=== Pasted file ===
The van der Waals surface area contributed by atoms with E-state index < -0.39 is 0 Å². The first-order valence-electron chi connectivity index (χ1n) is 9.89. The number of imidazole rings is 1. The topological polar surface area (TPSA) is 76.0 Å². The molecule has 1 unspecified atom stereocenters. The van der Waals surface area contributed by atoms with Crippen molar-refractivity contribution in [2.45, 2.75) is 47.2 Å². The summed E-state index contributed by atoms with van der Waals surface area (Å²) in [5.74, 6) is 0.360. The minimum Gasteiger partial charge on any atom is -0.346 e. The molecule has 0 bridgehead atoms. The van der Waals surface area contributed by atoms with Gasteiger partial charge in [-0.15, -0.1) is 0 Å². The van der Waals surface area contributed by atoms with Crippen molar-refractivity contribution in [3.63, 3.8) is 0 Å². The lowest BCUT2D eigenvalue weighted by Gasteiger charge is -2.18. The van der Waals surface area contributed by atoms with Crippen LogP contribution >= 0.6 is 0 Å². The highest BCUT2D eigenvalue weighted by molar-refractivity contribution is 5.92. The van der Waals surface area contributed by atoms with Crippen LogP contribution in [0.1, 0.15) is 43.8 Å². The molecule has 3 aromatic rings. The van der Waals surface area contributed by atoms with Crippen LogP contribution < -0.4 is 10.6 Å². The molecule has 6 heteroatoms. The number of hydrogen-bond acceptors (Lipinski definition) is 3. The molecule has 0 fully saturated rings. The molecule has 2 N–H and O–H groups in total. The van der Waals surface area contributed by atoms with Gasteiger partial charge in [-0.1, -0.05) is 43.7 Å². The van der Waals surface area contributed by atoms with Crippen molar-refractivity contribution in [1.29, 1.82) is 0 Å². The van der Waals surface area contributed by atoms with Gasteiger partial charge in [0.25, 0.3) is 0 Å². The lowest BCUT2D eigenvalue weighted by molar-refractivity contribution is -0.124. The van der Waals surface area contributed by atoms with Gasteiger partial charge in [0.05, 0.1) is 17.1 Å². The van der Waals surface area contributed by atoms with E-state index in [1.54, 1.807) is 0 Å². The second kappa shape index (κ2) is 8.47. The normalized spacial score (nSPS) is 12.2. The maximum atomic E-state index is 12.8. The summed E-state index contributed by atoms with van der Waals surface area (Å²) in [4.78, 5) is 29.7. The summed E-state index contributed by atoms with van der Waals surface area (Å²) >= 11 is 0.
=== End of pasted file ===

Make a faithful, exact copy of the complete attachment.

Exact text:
The van der Waals surface area contributed by atoms with E-state index < -0.39 is 0 Å². The first-order valence-electron chi connectivity index (χ1n) is 9.89. The number of imidazole rings is 1. The topological polar surface area (TPSA) is 76.0 Å². The molecule has 1 unspecified atom stereocenters. The van der Waals surface area contributed by atoms with Crippen molar-refractivity contribution in [2.45, 2.75) is 47.2 Å². The summed E-state index contributed by atoms with van der Waals surface area (Å²) in [5.74, 6) is 0.360. The minimum Gasteiger partial charge on any atom is -0.346 e. The molecule has 0 bridgehead atoms. The van der Waals surface area contributed by atoms with Gasteiger partial charge in [-0.15, -0.1) is 0 Å². The van der Waals surface area contributed by atoms with Crippen molar-refractivity contribution in [3.63, 3.8) is 0 Å². The lowest BCUT2D eigenvalue weighted by Gasteiger charge is -2.18. The van der Waals surface area contributed by atoms with Crippen LogP contribution >= 0.6 is 0 Å². The highest BCUT2D eigenvalue weighted by molar-refractivity contribution is 5.92. The van der Waals surface area contributed by atoms with Crippen LogP contribution in [0.1, 0.15) is 43.8 Å². The molecule has 3 aromatic rings. The van der Waals surface area contributed by atoms with Crippen LogP contribution < -0.4 is 10.6 Å². The molecule has 6 heteroatoms. The number of hydrogen-bond acceptors (Lipinski definition) is 3. The molecule has 0 fully saturated rings. The molecule has 2 N–H and O–H groups in total. The van der Waals surface area contributed by atoms with Gasteiger partial charge in [-0.1, -0.05) is 43.7 Å². The van der Waals surface area contributed by atoms with Crippen molar-refractivity contribution in [1.29, 1.82) is 0 Å². The van der Waals surface area contributed by atoms with Gasteiger partial charge in [0.25, 0.3) is 0 Å². The lowest BCUT2D eigenvalue weighted by molar-refractivity contribution is -0.124. The van der Waals surface area contributed by atoms with Gasteiger partial charge in [0.05, 0.1) is 17.1 Å². The van der Waals surface area contributed by atoms with E-state index in [1.54, 1.807) is 0 Å². The second kappa shape index (κ2) is 8.47. The normalized spacial score (nSPS) is 12.2. The maximum atomic E-state index is 12.8. The summed E-state index contributed by atoms with van der Waals surface area (Å²) in [4.78, 5) is 29.7. The summed E-state index contributed by atoms with van der Waals surface area (Å²) >= 11 is 0.